This volume of the New Testament Library offers a thorough and careful commentary on the complicated book of Hebrews, showing its meaning within the context of ancient culture and the theological development of the early church. Written by one of the leading New Testament scholars of the present generation, this commentary offers remarkable insights into the Hellenistic, Roman, and Jewish contexts of the book of Hebrews. The New Testament Library offers authoritative commentary on every book and major aspect of the New Testament, as well as classic volumes of scholarship. The commentaries in this series provide fresh translations based on the best available ancient manuscripts, offer critical portrayals of the historical world in which the books were created, pay careful attention to their literary design, and present a theologically perceptive exposition of the text.
The Biblical Theology for Christian Proclamation Commentary series explores the theology of the Bible in considerable depth, spanning both Testaments. Authors come from a variety of backgrounds and perspectives, though all affirm the inerrancy and inspiration of Scripture. United in their belief in the underlying unity of Scripture, each author explores the contribution of a given book or group of books to the theology of Scripture as a whole. All volumes provide a discussion of introductory matters, including the book’s historical setting and the literary structure. Also included is an exegetical treatment of all the relevant passages in succinct commentary-style format. The major contribution of each volume, however, is a thorough discussion of the most important themes of the biblical book in relation to the canon as a whole. This format, in itself, would already be a valuable contribution to biblical theology. But there are other series that try to accomplish a survey of the Bible’s theology as well. What distinguishes the present series is its orientation toward Christian proclamation. As a result, the ultimate purpose of this set of volumes is not exclusively, or even primarily, academic. Rather, we seek to relate biblical theology to our own lives and to the life of the church. Our desire is to equip those in Christian ministry who are called by God to preach and teach the precious truths of Scripture to their congregations. The author of Commentary on 1-2 Timothy and Titus is Andreas J. Köstenberger. “Andreas Köstenberger is a first-rate New Testament scholar, and his commentary has much to commend it. Pastors and teachers will greatly benefit from this fine exegetical and theological tool.” - Armin D. Baum, Professor für Neues Testament und Prorektor für Forschung, Freie Hochschule für Theologie, Giessen, Germany “Köstenberger is to be commended for his careful biblical-theological method. I know no other major attempt to catalogue the theology of the Pastoral Epistles in this way.” - Craig S. Keener, F. M. and Ada Thompson Professor of Biblical Studies, Asbury Theological Seminary “While there are a number of good commentaries on the Pastoral Epistles, there are few that cover all the bases: scholarly, theological, pastoral, insightful, practical, and encouraging. But Andreas Köstenberger’s new volume is all of these. It is now my go-to commentary on these important books and is sure to be the standard resource for pastors and scholars in generations to come.” - Michael J. Kruger, president and professor of New Testament, Reformed Theological Seminary, Charlotte, NC “This commentary makes a contribution both to scholarship and the church’s mission, a resource that will enrich the messages and messengers who support and sustain our experience of Christian existence. As a biblical scholar and a parish priest, I most heartily recommend this book.” - Philip H. Towner, director and dean of the Nida Institute for Biblical Scholarship at American Bible Society; assistant rector, St. Ignatius of Antioch Episcopal Church, NYC “This should become a first go-to resource for advanced students in their research and for pastors concerned to do full justice to these writings in their ministerial labors and exposition of the Scriptures.” - Robert W. Yarbrough, professor of New Testament, Covenant Theological Seminary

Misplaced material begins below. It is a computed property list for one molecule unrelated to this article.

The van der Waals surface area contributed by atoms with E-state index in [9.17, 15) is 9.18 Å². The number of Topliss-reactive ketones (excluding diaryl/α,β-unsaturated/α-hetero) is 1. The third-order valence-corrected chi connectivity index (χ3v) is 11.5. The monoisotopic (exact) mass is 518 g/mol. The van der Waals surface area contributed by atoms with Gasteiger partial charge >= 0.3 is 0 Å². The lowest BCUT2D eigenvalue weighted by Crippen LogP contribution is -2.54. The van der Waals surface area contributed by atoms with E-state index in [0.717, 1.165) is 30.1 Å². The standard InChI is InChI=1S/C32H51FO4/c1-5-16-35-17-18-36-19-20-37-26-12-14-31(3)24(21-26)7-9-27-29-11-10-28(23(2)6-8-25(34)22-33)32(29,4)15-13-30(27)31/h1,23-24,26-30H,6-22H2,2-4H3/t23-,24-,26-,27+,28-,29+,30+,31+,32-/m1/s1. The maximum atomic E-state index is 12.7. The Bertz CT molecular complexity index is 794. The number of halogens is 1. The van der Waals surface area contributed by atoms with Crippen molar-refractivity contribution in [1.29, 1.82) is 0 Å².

This commentary is the first to fully apply the resources of socio-rhetorical analysis to Hebrews. Insights into the cultural and social world of the audience are combined with analysis of the author's rhetorical strategy and ideology to create a rich, three-dimensional reading that helps unravel key issues in the interpretation of the epistle. David deSilva's reflections on application concluding each section also make his commentary valuable to seminarians and pastors seeking to make Hebrews relevant to today's world.